If you are sick of buying the same department store trinkets to stuff stockings this Christmas, check out Brazilian and Japanese handicrafts at bazaars on this and next weekend.
Expatriate housewives are selling quaint lifestyle goods and Christmas ornaments to raise funds for charity.
It is a longstanding tradition for the Women's Committee of The Japanese Association, Singapore, which co-organised its first Christmas bazaar with Singapore Red Cross in 1958.
Its latest edition happens next Saturday, offering homemade baked goods and traditional Japanese crafts.
Meanwhile, Brazilian expatriate women's group Helping Hands will hold a bazaar today and tomorrow at a function room at Cliveden At Grange. They started the annual shindig in 2007.
Another pop-up shopping event with a charity element is happening at House on Dempsey, next Monday and Tuesday.
There, you can find handwoven Turkish towels, handmade jewellery with pearls from the Caribbean island of Margarita and bowls made with telephone wire from South Africa.
We get a sneak peek at the wares.
A touch of Brazil, in memory of mum
Every Wednesday this year, a group of Brazilian women meet at Mrs Deise Cavalheiro's apartment to sew fuxicos - traditional Brazilian cloth rosettes.
Made from scraps of cotton from Brazil, they are individually sewn, then pieced together to make items such as hand towels, hairclips and little Christmas trees.
This year, Mrs Cavalheiro's little group called Helping Hands, comprising mostly women who have accompanied their husbands on job postings here, have made more than 100 items.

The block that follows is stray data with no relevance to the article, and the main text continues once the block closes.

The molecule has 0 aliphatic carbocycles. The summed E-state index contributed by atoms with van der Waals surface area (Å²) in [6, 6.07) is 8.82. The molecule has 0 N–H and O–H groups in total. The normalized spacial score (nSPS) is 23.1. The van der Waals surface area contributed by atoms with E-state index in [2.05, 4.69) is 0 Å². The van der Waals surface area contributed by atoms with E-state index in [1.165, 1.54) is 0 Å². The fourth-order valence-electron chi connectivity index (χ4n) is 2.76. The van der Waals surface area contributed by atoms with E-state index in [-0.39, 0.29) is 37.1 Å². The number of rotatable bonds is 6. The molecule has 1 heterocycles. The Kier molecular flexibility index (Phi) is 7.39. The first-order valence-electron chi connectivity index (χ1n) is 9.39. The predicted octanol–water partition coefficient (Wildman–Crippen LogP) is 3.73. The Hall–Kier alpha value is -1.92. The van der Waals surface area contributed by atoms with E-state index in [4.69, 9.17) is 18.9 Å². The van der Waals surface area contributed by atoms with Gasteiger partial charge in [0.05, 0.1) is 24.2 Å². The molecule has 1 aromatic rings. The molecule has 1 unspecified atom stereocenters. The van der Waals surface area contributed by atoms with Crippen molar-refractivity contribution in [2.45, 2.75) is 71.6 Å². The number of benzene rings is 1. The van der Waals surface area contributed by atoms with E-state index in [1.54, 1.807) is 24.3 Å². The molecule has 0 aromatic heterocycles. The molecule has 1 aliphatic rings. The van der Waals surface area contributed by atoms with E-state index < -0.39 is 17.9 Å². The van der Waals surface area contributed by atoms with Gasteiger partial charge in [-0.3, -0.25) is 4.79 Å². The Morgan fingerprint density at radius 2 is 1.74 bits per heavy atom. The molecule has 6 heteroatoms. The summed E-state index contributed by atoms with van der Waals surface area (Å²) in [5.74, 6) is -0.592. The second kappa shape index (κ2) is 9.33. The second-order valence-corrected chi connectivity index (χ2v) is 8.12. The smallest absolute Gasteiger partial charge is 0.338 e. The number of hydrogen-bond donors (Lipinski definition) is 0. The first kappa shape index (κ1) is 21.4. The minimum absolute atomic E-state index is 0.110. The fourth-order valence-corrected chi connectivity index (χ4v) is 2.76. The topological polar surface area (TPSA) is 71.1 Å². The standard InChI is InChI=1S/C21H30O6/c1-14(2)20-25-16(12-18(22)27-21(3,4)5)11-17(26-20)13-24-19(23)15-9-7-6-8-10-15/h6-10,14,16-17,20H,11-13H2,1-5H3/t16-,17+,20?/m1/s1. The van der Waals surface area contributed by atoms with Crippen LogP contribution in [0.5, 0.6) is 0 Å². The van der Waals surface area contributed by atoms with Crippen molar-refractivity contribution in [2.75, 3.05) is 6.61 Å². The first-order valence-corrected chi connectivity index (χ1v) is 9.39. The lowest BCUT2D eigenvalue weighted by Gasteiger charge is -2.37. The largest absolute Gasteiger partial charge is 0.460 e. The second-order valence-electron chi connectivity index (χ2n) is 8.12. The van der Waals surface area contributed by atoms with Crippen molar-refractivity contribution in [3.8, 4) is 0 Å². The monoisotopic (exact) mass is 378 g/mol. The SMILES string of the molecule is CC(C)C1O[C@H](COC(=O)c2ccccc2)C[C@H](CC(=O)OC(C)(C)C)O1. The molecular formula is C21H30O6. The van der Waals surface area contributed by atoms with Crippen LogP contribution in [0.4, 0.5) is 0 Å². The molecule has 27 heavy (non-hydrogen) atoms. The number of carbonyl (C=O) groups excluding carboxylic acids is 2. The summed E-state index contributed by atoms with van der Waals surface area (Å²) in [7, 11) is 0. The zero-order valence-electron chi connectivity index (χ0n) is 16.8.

These will go on sale at Grange Road condominium Cliveden At Grange's function room from 10am today. Prices range from $3 for a hairclip to $40 for a patchwork baby blanket. All proceeds from the annual bazaar go to a different charity each year. Last year, they raised $5,000 - divided equally between children's charities I-India in Jaipur and Phare Ponleu Selpak in Cambodia.
This year, they aim to raise at least $5,000 for Om Creations Trust, an Indian non-governmental organisation which helps developmentally challenged women. Donations are also welcome.
Mrs Cavalheiro, 60, a Portuguese language teacher, moved here in 1996, when her husband came here to work as a flavourist for a company that makes flavours for goods ranging from cosmetics, food and tobacco. The couple's three children - a photographer daughter, Clarissa, 26, and sons Dario, 28, and Breno, 23, who work for oil and gas companies, live in Singapore too.
The Helping Hands project started when she lost her 78-year-old mother, who lived in Sao Paolo, to breast cancer in 2007. "She was sick for nine years but she never gave up," recalls Mrs Cavalheiro. "She always helped the church which held charity bazaars. When she passed away, she left behind many memories and materials for handicrafts."